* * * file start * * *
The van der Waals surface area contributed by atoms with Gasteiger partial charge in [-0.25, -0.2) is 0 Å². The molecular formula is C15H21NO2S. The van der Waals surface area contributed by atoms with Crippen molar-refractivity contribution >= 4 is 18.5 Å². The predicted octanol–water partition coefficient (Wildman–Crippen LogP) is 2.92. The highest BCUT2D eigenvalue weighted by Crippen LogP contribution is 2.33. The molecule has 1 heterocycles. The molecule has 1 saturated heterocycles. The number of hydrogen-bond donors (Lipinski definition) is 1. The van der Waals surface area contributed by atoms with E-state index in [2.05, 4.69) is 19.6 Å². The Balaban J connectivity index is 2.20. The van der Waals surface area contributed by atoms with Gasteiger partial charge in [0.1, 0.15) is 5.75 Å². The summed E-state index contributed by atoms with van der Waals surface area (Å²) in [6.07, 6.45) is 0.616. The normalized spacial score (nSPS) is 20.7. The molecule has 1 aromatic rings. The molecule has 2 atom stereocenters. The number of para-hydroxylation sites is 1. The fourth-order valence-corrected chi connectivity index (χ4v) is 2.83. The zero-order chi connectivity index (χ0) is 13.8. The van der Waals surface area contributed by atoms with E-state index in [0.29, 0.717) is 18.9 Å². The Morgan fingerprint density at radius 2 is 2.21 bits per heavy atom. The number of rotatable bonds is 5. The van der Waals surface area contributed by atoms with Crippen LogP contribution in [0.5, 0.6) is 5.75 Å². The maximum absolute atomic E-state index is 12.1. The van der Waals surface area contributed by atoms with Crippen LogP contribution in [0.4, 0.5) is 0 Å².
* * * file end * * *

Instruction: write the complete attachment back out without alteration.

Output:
The van der Waals surface area contributed by atoms with Gasteiger partial charge in [-0.25, -0.2) is 0 Å². The molecular formula is C15H21NO2S. The van der Waals surface area contributed by atoms with Crippen molar-refractivity contribution >= 4 is 18.5 Å². The predicted octanol–water partition coefficient (Wildman–Crippen LogP) is 2.92. The highest BCUT2D eigenvalue weighted by Crippen LogP contribution is 2.33. The molecule has 1 heterocycles. The molecule has 1 saturated heterocycles. The number of hydrogen-bond donors (Lipinski definition) is 1. The van der Waals surface area contributed by atoms with E-state index in [2.05, 4.69) is 19.6 Å². The Balaban J connectivity index is 2.20. The van der Waals surface area contributed by atoms with Gasteiger partial charge in [0.1, 0.15) is 5.75 Å². The summed E-state index contributed by atoms with van der Waals surface area (Å²) in [6.07, 6.45) is 0.616. The normalized spacial score (nSPS) is 20.7. The molecule has 1 aromatic rings. The molecule has 2 atom stereocenters. The number of para-hydroxylation sites is 1. The fourth-order valence-corrected chi connectivity index (χ4v) is 2.83. The zero-order chi connectivity index (χ0) is 13.8. The van der Waals surface area contributed by atoms with E-state index in [0.29, 0.717) is 18.9 Å². The Morgan fingerprint density at radius 2 is 2.21 bits per heavy atom. The number of rotatable bonds is 5. The van der Waals surface area contributed by atoms with Crippen LogP contribution in [0.5, 0.6) is 5.75 Å². The maximum absolute atomic E-state index is 12.1. The van der Waals surface area contributed by atoms with Crippen LogP contribution in [0.4, 0.5) is 0 Å².